The press release for our conference next week:

A conference on anti-competitive business practices such as price-fixing and bid-rigging will take place at the University of East Anglia next week.

The Office of Fair Trading has uncovered high-profile cases including sales of replica football kits, airline price-fixing, and bid-rigging in the construction industry – resulting in multi-million pound fines for companies involved.

The two-day event will focus on how consumers, who pay over the odds as a result of such practices, can successfully claim compensation.

The conference has been organised by the university’s ESRC Centre for Competition Policy (CCP) and will see an international line up of economic, law, and political experts talking about their research and experience.

Speakers will include John Holmes from Which? magazine and Iain Mansfield, assistant director of competition policy at the Department for Business, Innovation and Skills (BIS).

Dr Andreas Stephan, from the Centre for Competition Policy at UEA, said: “There are a number of obstacles for consumers claiming compensation. In particular, the financial loss is typically shared between a large number of consumers. But while individual losses might be small, the cumulative loss to the economy is potentially enormous.

“The problem in the UK is that we don’t allow for collective legal actions on an ‘opt-out’ basis.

“When the consumer group Which? attempted to sue for compensation over replica football kits it was unsuccessful because of the cost of identifying affected victims and getting them to sign up.

 “In the US however, lawyers are able to sue on behalf of a group of consumers without each consumer needing to specifically ‘opt in’ to the legal action.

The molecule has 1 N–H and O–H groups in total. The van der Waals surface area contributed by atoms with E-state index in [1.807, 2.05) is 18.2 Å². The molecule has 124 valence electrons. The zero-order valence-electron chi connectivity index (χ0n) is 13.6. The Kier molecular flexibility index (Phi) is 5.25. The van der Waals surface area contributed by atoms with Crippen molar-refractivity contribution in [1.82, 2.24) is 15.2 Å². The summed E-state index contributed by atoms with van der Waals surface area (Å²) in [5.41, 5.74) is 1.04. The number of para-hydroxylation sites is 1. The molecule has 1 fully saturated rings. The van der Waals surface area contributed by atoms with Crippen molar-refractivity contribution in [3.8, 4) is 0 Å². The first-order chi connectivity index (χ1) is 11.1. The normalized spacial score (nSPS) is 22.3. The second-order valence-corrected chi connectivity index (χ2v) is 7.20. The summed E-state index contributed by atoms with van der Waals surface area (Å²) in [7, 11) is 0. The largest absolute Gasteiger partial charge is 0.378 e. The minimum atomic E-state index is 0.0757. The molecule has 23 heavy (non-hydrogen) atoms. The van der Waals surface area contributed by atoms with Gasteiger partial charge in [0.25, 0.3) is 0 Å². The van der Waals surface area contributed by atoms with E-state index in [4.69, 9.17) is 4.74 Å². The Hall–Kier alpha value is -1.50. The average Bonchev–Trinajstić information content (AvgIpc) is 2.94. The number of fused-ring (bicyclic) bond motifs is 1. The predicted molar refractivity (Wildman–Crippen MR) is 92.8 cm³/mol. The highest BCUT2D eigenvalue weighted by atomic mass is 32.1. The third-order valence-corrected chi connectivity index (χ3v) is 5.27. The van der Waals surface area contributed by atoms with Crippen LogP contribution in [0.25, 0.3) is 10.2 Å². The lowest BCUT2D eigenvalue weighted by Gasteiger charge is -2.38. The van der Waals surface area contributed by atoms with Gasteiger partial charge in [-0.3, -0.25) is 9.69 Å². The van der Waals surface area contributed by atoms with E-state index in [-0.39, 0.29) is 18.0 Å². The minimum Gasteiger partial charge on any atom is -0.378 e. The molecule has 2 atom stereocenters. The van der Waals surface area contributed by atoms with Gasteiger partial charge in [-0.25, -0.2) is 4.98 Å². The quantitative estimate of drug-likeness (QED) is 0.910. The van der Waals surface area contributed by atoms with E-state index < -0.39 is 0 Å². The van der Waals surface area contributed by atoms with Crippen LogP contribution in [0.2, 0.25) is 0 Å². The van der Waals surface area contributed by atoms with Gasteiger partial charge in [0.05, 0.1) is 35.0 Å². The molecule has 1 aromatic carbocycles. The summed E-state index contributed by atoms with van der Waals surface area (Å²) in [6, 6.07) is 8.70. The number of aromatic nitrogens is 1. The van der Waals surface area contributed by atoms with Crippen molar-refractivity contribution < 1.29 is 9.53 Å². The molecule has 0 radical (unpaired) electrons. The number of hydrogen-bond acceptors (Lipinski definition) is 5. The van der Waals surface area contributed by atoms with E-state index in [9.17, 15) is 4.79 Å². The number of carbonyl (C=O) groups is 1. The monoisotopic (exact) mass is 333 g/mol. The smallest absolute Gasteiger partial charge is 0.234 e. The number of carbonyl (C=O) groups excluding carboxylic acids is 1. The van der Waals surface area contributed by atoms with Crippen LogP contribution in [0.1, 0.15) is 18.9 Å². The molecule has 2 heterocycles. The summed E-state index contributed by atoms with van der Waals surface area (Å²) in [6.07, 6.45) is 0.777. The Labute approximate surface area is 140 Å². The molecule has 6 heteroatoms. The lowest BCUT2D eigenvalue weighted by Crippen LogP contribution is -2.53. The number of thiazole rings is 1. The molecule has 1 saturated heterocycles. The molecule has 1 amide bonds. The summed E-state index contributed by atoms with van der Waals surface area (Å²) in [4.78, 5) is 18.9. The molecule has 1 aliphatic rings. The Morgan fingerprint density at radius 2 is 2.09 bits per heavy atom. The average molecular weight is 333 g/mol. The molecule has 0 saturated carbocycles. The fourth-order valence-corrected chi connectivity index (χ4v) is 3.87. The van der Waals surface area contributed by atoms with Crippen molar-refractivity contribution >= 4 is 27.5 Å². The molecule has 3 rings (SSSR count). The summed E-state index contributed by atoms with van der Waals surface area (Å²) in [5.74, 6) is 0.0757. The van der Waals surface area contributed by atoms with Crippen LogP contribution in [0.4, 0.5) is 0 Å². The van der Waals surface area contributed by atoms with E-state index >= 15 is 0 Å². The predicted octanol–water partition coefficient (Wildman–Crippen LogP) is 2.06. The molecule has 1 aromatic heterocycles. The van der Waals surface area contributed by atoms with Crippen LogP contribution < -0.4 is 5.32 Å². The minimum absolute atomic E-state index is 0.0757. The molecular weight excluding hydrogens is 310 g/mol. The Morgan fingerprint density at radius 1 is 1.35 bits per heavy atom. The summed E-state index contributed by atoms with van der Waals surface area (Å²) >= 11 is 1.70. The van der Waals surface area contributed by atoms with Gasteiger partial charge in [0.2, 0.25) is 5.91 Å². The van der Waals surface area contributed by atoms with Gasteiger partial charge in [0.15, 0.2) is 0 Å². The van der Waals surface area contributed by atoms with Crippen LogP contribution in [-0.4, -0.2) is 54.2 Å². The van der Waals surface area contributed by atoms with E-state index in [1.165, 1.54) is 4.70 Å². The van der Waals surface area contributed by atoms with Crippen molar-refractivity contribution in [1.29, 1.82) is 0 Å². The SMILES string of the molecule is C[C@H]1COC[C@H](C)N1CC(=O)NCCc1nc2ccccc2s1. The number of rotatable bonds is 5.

“The UK government is currently consulting on such a system, which would make it much easier to sue companies for anti-competitive practices.”

Iain Mansfield (BIS) will lead a panel discussion on the government’s consultation at the event.

The conference, entitled ‘What Do Public and Private Sanctions in Competition Policy Actually Achieve?’ takes place on June 14-15 in the Thomas Paine Study Centre at UEA.

The conference has been organised by Dr Sebastian Peyer (CCP Post Doctoral Research Fellow) and Dr Andreas Stephan (CCP Member, Senior Lecturer in LAW). We still have some places available, if you’d like to attend you can find out more here.

CCP conference

What Do Public and Private Sanctions in Competition Policy Actually Achieve?

14th and 15th June sees CCP’s Annual Conference take place at UEA.

This year we are in plush new surroundings in the Thomas Paine Study Centre, home to Norwich Business School.  We are bringing together experts from the USA, Australia and Europe to discuss these developments from an economic, legal and political science perspective.

The speakers will provide a framework for appraising at the effects and achievements of public and private sanctions in the UK and the EU. Topics include the current approach to cartel sanctions, leniency and the interplay of public and private enforcement. In addition, the conference seeks to stimulate the discussion about the ongoing consultation on private antitrust enforcement in the UK.

The conference dinner this year is being held in Blackfriars’ Hall in Norwich. Accommodation is available in the City near the venue and a coach will take delegates back up to UEA the morning after.

You can book here.